# Explore Linear Transformations and Eigenvectors

In the graph below, you can control the output vectors for $$\mathbf e_1$$ (red) and for $$\mathbf e_2$$ (blue). These two vectors completely determine the linear transformation. You can then control the input vector $$\mathbf x$$ (purple), and the output vector $$T(\mathbf x)$$ is then updated. The ratio of lengths $$|T(\mathbf x)|/|\mathbf x|$$ and the angle between $$T(\mathbf x)$$ and the span of $$\mathbf x$$ are also computed.

$$A = \begin{bmatrix} 1.75 & 0.75 \\ 0.75 & 1.75 \end{bmatrix}$$
$$\mathbf x = \begin{bmatrix} 1 \\ 1 \end{bmatrix}$$
$$T(\mathbf x) = \begin{bmatrix} 2.5 \\ 2.5 \end{bmatrix}$$
$$\displaystyle \frac{|T(\mathbf x)|}{|\mathbf x|} = 2.5$$
Angle between span of $$\mathbf x$$ and $$T(\mathbf x)$$: 0 degrees."

## Discussion

The vector $$\mathbf x$$ is an eigenvector if $$T(\mathbf x)$$ is in the span of $$\mathbf x$$. This can be seen in the demo above if the angle between $$T(\mathbf x)$$ and the span of $$\mathbf x$$ is zero. When $$\mathbf x$$ is an eigenvector, we must have $$T(\mathbf x) = \lambda \mathbf x$$ for some scalar $$\lambda$$. That scalar is called the eigenvalue associated with the eigenvector $$\mathbf x$$. This can be seen in the demo above when you have found an eigenvector by computing the ratio of the lengths, but with a negative sign if the vectors are pointing in opposite directions.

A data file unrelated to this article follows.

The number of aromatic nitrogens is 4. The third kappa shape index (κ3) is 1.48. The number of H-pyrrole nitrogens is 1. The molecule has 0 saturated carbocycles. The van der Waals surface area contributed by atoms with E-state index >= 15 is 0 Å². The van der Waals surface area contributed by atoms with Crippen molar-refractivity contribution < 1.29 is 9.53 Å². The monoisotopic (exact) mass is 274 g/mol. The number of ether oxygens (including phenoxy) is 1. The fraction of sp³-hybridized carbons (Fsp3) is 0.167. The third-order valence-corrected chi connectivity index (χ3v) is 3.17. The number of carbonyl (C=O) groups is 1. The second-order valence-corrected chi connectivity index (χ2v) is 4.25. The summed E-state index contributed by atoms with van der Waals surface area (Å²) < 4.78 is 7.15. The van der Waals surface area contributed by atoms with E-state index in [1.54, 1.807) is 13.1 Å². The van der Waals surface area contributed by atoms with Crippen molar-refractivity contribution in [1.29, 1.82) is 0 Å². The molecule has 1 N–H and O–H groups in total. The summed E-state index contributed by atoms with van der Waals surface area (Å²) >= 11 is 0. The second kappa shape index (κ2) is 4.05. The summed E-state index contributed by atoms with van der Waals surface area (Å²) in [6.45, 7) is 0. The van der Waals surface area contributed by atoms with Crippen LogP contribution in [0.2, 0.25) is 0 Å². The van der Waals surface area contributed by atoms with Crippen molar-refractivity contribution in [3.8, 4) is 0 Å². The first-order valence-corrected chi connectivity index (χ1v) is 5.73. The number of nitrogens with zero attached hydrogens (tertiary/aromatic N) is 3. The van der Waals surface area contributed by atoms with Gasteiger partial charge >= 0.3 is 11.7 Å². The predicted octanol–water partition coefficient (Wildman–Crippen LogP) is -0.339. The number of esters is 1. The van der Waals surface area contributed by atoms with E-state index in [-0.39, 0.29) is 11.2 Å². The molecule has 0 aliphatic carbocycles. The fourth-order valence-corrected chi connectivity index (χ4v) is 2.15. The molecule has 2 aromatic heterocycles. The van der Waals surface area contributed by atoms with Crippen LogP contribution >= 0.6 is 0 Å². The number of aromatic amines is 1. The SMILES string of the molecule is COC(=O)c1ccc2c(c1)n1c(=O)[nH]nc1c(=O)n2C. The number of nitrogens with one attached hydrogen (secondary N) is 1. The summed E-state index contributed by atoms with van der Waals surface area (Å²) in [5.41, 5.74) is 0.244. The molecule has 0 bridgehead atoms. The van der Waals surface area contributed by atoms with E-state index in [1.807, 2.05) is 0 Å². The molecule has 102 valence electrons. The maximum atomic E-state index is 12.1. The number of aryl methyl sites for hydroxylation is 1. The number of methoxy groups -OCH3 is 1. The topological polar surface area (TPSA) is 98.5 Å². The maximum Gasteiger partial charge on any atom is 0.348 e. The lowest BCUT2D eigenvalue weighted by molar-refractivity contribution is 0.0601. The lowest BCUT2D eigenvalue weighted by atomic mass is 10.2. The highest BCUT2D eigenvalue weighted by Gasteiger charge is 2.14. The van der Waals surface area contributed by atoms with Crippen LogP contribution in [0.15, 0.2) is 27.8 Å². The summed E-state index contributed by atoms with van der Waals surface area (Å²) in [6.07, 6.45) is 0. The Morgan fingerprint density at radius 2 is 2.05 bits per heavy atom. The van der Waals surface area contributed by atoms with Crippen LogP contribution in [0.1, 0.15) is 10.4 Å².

Here are some example matrices $$A$$ to explore. Move the image vectors $$T(\mathbf e_1)$$ and $$T(\mathbf e_2)$$ to set the matrix (as close as possible). Then move the vector $$\mathbf x$$ to see if you can determine any eigenvectors and the corresponding eigenvalues for the matrices.

1. $$A = \begin{bmatrix} 1.75 & 0.75 \\ 0.75 & 1.75 \end{bmatrix}$$
2. $$A = \begin{bmatrix} 0 & 1 \\ 1 & 0 \end{bmatrix}$$
3. $$A = \begin{bmatrix} -1 & 1 \\ 1 & 1 \end{bmatrix}$$
4. $$A = \begin{bmatrix} 1 & -1 \\ 1 & 1 \end{bmatrix}$$
5. $$A = \begin{bmatrix} 1 & 0.5 \\ 2 & 1 \end{bmatrix}$$